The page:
Here we are in Bandon, Oregon, visiting the Coquille River Lighthouse. It’s not a functioning Lighthouse these days, but it is worth the stop if you are in the area along the coast of Oregon. Let’s have a visit below and talk about this picturesque location!
This lighthouse was first lit over 120 years ago, in early 1896. At that time, it was called Bandon Light. It was operational until 1936, when a fire ran through most of Bandon. The fire destroyed much of the area, which was the beginning of the end for the functioning lighthouse. The town would end up going bankrupt forcing the closure of the Bandon Light three years later. An automated light would then replace the lighthouse.
Coquille River Lighthouse is built on a concrete and rock jetty constructed of brick and stucco. It sits about 40 feet tall and originally had a fourth order Fresnel lens, but after decommissioning it, they installed a solar lens in 1991. For you lighthouse lovers, its characteristics are 28 seconds on while 2 seconds off, though only seen from Bandon.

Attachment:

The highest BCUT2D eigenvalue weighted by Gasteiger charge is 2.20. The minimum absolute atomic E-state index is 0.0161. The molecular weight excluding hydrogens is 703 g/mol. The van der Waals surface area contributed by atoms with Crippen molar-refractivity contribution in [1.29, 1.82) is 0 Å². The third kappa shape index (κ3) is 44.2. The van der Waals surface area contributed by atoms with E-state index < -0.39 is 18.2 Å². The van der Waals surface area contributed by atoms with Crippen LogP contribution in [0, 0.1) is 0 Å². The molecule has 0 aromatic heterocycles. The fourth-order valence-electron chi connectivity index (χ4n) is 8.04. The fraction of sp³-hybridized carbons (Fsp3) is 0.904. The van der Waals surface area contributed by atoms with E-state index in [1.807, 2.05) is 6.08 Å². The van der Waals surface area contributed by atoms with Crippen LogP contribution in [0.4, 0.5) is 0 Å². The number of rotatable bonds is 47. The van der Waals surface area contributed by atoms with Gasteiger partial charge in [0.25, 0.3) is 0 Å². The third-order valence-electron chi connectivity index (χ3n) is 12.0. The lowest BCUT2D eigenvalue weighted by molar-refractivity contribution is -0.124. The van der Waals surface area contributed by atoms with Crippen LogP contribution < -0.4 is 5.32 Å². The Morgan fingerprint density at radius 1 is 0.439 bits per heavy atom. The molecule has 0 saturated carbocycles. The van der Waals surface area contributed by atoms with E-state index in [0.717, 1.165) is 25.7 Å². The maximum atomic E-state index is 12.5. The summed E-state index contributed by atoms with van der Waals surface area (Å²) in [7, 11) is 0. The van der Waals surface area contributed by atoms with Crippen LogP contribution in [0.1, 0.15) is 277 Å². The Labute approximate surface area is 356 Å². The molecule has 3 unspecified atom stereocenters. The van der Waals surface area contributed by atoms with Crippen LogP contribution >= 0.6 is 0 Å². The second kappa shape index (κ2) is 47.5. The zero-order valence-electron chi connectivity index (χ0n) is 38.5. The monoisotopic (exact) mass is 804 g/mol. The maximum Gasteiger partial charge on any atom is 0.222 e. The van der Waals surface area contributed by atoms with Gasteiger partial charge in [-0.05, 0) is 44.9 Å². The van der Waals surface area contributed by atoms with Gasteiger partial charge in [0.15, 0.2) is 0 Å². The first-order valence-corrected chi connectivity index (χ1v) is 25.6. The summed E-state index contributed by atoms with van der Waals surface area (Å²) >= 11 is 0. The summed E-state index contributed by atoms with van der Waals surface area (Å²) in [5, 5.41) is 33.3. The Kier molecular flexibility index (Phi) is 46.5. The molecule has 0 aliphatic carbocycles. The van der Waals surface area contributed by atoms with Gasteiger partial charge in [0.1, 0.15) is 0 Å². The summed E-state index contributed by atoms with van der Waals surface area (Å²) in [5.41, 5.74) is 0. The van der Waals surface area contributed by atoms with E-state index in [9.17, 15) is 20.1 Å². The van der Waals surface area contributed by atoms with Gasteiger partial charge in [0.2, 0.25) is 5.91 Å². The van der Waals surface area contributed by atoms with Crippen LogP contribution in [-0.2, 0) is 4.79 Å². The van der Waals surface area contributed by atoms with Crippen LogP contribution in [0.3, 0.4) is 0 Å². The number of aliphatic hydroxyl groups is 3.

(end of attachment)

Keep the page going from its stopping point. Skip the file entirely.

Bullards Beach State Park
If you will be in the area, it’s part of Bullards Beach State Park. The Oregon Parks and Recreation Department maintains the lighthouse and the park. When this park was created, the lighthouse was restored. Today, it serves as a cute gift shop from the inside.
Photographing Coquille River Lighthouse
You can photograph the lighthouse up close, like the image below, if you are visiting during park hours. I used a neutral density filter to capture a long exposure as I was shooting here during lunchtime. You will find plenty of parking near here, but the drive is about a mile in and the end of the park road.
The area can also be photographed from the other side of the river from a few spots, with parking available. The following shot was captured just after sunrise with some gorgeous morning light.
If you want to see all 11 of Oregon’s lighthouses, The Travel Oregon website has an excellent rundown of them to help plan your visit. Head over to my Bandon Night Images blog and check out some of the images from just up the street or beach, I should say, along the coast near Face Rock. When shooting near the ocean, always be careful, never take your eyes off the waves, and stay safe.
Check out some more of my Seascapes.